During his many travels on the African continent, Anthony Bourdain was always willing to try foods as they were in that place, showing off the incredible diversity of a place that many of us might think homogeneous. When Tony visited Mozambique in 2011, he found the former Portuguese colony to be a young nation, slowly rebuilding everything from the ground up following its independence in 1975, with arguably some of the best food on the continent.
Anthony Bourdain visited Mozambique to film season 8 (episode 1) of No Reservations; it was his only visit to the East African country, though he did visit some other countries in the general region, including South Africa, Madagascar, and Kenya.
If you’re planning to visit Mozambique and want to make sure you try some truly local foods, it’s safe to trust Uncle Tony to be your guide. Here are the places visited by Anthony Bourdain in Mozambique, as well as what he ate; in many cases, we don’t know the exact place but you can still use this guide to plan your time and meals.
Makua Village (Unknown Location)
Bourdain’s first stop in the world’s 35th largest country is a small Makua village. With animal protein a scarce, and often life-giving luxury, spit-roasted rat is usually the order of the day. However, in honor of his visit, Tony has brought with him a goat, and the whole village gathers to enjoy the feast.
The goat itself is cut into chunks and made into a stew, simmered with onions, garlic, and turmeric, then prepared in a rich curry. This is served together with cassava root, which is ground then boiled and made similar to grits. Finally, there is a banana curry, stewed with coriander and cumin, spices brought to the country by Arab and Indian merchants hundreds of years ago.
Home Meal (Ilha de Moçambique)
Traveling to the coastal settlement of Ilha de Moçambique, Bourdain’s next meal showcases the fine array of seafood that the Indian Ocean has to offer.
With the food being a mix of Brazilian and Indian spices, the best of African, Asian, and European traders, it’s no surprise that this heady mix of influences leads to some incredible dishes.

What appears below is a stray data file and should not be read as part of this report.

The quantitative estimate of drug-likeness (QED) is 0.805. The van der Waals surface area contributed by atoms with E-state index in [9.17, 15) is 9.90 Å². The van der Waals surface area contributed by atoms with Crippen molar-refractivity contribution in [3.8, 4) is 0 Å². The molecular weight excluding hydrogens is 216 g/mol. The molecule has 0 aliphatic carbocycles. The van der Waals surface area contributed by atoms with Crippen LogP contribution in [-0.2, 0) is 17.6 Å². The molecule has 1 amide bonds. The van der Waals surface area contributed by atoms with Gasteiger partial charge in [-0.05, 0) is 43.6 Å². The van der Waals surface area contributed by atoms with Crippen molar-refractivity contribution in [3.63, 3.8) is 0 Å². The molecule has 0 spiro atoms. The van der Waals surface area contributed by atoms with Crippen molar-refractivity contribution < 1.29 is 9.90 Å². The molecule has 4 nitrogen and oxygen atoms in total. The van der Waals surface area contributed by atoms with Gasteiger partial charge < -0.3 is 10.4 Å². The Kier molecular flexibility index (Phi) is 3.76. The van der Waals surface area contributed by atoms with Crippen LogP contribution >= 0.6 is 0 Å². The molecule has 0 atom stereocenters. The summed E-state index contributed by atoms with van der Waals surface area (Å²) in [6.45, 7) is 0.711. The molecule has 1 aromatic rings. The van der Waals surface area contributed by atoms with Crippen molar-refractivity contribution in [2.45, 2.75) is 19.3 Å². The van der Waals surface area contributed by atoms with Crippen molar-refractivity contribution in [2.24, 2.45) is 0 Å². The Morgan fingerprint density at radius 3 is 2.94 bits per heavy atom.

First, there is crab curry, perhaps the country’s most famous seafood dish, where the fresh local crab is stewed with chili, lemon, garlic, cardamom, coriander, and coconut milk. This is then seasoned with the local hot pepper, piri-piri (from the Swahili word for pepper), which gives these dishes a uniquely Mozambiquian flavor.
There are also calamari rings, battered and fried. Like tempura, this was a Portuguese innovation brought over during the colonial years.
With the abundance of seafood, Tony is also served a variety of fish, cleaned, and scored, rubbed with salt, pepper, lemon juice, and garlic butter, then grilled over charcoal, together with a light fish stew with sardines, and the truly gargantuan giant crayfish, again basted with butter and grilled.
Copa Cabana Beach Shack (Beira)
Traveling 600 miles (1000km) down the coast, Anthony’s next locale is the port city of Beira, Mozambique’s second-largest city and largest port, and the location for the now derelict Grande Hotel, a former hotel and casino complex.
After visiting the Macuti shipwreck and lighthouse, he finds a beach bar and chows down on some piri-piri chicken, arguably the national dish of Mozambique.
Found in restaurants and beachside shacks like this across the country, piri-piri chicken is grilled over hot coals and best washed down with an ice-cold beer. The piri-piri sauce itself, which the cooking chicken is continuously basted with, is made from peanut oil, lemon juice, minced garlic, tomato, and the fiery piri-piri pepper which gives the sauce its trademark burn.
Esplanada Belinha, Fish Market (Maputo)
Finally making it all the way south to the capital city of Maputo, Tony visits the fish market for yet more seafood. Like many other places on his travels, the Maputo market allows its patrons to purchase fish from the stalls out front, before taking it to the myriad of restaurants out back for cooking.
Esplanada Belinha, selected by Bourdain’s guide, Milton, is one such establishment. Here, they are served up clams steamed with garlic, gigantic tiger prawns grilled and basted with butter, and xima, another of Mozambique’s signature dishes. A filling and nutritious staple, this local variation on the African starch is made from ground maize and is also prepared similar to grits, much like the ground cassava root from earlier.
Unknown Beach Grill (Maputo)
As the sun goes down, the beaches around Maputo fill with workers and students alike, eager to escape the fierce evening heat with a dip in the refreshing waters of the Indian Ocean.
For his final meal in Mozambique, Anthony Bourdain tries grilled magumba, a local fish similar to sardines. Reflecting on his time in the country, Bourdain calls the Mozambiquan food “the best I’ve had in Africa,” and a fitting accompaniment for a country that, despite everything, is full of hope.
Have any questions about these places visited by Anthony Bourdain in Mozambique, or what he ate? Let me know in the comments below!